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NIH MedlinePlus the Magazine, Trusted Health Information from the National Institutes of Health


Understanding Your Vision: The "Imperfect Eye"

Two young boys holding soccer balls.

Photo courtesy of National Eye Institute, NIH

Everyone's eyes are different and so are the types of vision that we have. Understanding how some of us see differently and how the eyes change over time, will help protect your vision.


Normal vision, often called "20/20" vision, means that you can see clearly objects that are 20 feet away. However, 20/20 does not necessarily mean perfect vision. There are other important vision skills, including peripheral awareness (side vision), eye coordination, depth perception, focusing ability, and color vision that make up your overall visual ability.


If you are nearsighted—also called myopia— you can clearly see close objects, but distant ones are blurry. The more nearsighted, the blurrier your distance vision and the closer objects need to be to be seen clearly.

Treatment helps to focus light on the retina through the use of corrective lenses or "refractive" surgery.

  • Corrective lenses include eyeglasses and contact lenses, both of which come in a variety of styles and can correct a number of problems at once.
  • Refractive surgery reshapes the curvature of the cornea and includes several types of laser surgery (such as LASIK) and regular surgery, including an implanted set of lenses.

"Keeping your eyes healthy means learning about them and the conditions for which you may be at risk."

— Dr. Emily Chew
National Eye Institute


If you are farsighted—have hyperopia—you can see distant objects clearly, but close ones are blurry. Farsightedness occurs when the eyeball is too short for light rays to focus clearly on the retina.

Treatment helps to focus the light through the use of corrective lenses or refractive surgery, as with nearsightedness. Most young people's eyes are flexible enough to focus on nearby objects, so they don't need corrective lenses. But by middle age, the natural lenses become less flexible. Corrective lenses, either eyeglasses or contacts, are necessary to improve vision at this point. Refractive surgery reshapes the curvature of the cornea with the same methods used for correcting nearsightedness. Conductive keratoplasty (CK), which uses radio-frequency energy to apply heat to tiny spots around the cornea, is an additional treatment.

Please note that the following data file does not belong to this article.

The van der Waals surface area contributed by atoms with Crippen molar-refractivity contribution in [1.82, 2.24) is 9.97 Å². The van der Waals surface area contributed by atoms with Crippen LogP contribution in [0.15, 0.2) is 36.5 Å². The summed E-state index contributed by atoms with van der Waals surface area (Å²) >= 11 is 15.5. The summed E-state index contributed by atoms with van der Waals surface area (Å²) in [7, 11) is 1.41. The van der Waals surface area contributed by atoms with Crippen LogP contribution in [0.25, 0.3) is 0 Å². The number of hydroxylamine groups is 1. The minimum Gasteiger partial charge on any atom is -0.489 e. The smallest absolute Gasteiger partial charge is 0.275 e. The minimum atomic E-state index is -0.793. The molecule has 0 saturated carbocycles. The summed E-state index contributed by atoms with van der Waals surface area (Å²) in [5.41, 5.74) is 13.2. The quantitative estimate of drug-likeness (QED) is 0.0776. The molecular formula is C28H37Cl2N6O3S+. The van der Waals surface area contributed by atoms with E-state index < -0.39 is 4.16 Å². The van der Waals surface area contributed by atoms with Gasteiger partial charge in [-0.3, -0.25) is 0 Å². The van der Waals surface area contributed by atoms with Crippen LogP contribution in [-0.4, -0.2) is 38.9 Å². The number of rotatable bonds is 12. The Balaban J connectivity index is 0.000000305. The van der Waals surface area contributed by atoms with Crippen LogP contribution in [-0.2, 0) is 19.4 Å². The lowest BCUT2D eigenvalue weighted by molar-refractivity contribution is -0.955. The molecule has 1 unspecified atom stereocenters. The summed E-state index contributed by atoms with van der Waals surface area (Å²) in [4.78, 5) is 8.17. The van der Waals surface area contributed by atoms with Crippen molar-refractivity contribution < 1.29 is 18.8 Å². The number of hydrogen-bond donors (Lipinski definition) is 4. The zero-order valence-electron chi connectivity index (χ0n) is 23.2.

To Find Out More

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If you have astigmatism, the cornea is more oval than round. This doesn't allow the eye to focus clearly. Astigmatism is usually accompanied by nearsightedness or farsightedness.

Treatment addresses the cornea's uneven curvature through corrective lenses or refractive surgery. Orthokeratology, or Ortho-K, is also used to correct astigmatism. In this procedure, you wear rigid contacts for several hours a day until the curvature of the eye improves. After that, you wear the lenses less frequently to maintain the new shape. If you stop treatment, the eyes return to their former shape.

Age-related Blurriness

Beginning at about age 40, most people have to begin holding the newspaper or their favorite book at arm's length in order to see clearly. At the same time, they may still clearly see far away objects. This is a common age-related blurriness called presbyopia. This process actually begins around age 10, but vision changes aren't noticeable until many years later.

Treatment is through corrective lenses or several of the refractive surgical procedures mentioned for nearsightedness and farsightedness.

A photo of a boy with Amblyopia.

Photo courtesy of National Eye Institute, NIH

AMBLYOPIA: Sometimes known as "lazy eye," amblyopia is the most common cause of visual impairment among children. The condition affects about two-to-three out of every 100 children. Unless it is successfully treated in early childhood, amblyopia usually continues into adulthood, and is the most common cause of monocular (one-eye) visual impairment among children and young and middle-aged adults.

Helping kids overcome serious vision impairment is at the heart of the Pediatric Eye Disease Investigator Group (PEDIG), a collaborative multi-center network begun in 1997 and funded by NEI. It includes 120 researchers at 60 sites in the United States and Canada who clinically study amblyopia and other eye disorders of children.

Treating amblyopia involves making the child use the weaker of the two eyes by patching the stronger eye or using an eye drop called atropine to temporarily blur the vision in the stronger eye. Treatment, which may take weeks or months, stimulates vision in the weaker eye and helps the part of the brain that manages vision develop more completely. Nationwide studies conducted by PEDIG doctors have helped find ways to make amblyopia treatment as successful as possible and shown that many children ages 7 through 17 with amblyopia may benefit from treatments that are more commonly used on younger children.

Summer 2008 Issue: Volume 3 Number 3 Pages 12 - 13